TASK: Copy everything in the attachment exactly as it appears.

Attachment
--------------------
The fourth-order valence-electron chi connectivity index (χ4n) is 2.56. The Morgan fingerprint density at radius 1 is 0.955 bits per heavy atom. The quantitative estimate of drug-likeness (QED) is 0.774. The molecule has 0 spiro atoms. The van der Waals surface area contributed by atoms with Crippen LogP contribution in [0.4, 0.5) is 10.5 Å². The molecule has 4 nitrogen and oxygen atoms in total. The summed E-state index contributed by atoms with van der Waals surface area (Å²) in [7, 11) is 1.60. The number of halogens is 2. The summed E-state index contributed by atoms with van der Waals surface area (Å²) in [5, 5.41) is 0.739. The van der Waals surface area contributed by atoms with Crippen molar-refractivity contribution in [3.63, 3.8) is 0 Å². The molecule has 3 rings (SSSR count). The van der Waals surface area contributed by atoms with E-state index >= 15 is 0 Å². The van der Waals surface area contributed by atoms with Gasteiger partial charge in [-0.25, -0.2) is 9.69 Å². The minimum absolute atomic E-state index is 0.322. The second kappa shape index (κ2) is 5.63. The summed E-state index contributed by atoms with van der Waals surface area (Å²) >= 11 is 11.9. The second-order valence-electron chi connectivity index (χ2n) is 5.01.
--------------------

The fourth-order valence-electron chi connectivity index (χ4n) is 2.56. The Morgan fingerprint density at radius 1 is 0.955 bits per heavy atom. The quantitative estimate of drug-likeness (QED) is 0.774. The molecule has 0 spiro atoms. The van der Waals surface area contributed by atoms with Crippen LogP contribution in [0.4, 0.5) is 10.5 Å². The molecule has 4 nitrogen and oxygen atoms in total. The summed E-state index contributed by atoms with van der Waals surface area (Å²) in [7, 11) is 1.60. The number of halogens is 2. The summed E-state index contributed by atoms with van der Waals surface area (Å²) in [5, 5.41) is 0.739. The van der Waals surface area contributed by atoms with Crippen molar-refractivity contribution in [3.63, 3.8) is 0 Å². The molecule has 3 rings (SSSR count). The van der Waals surface area contributed by atoms with E-state index >= 15 is 0 Å². The van der Waals surface area contributed by atoms with Gasteiger partial charge in [-0.25, -0.2) is 9.69 Å². The minimum absolute atomic E-state index is 0.322. The second kappa shape index (κ2) is 5.63. The summed E-state index contributed by atoms with van der Waals surface area (Å²) >= 11 is 11.9. The second-order valence-electron chi connectivity index (χ2n) is 5.01.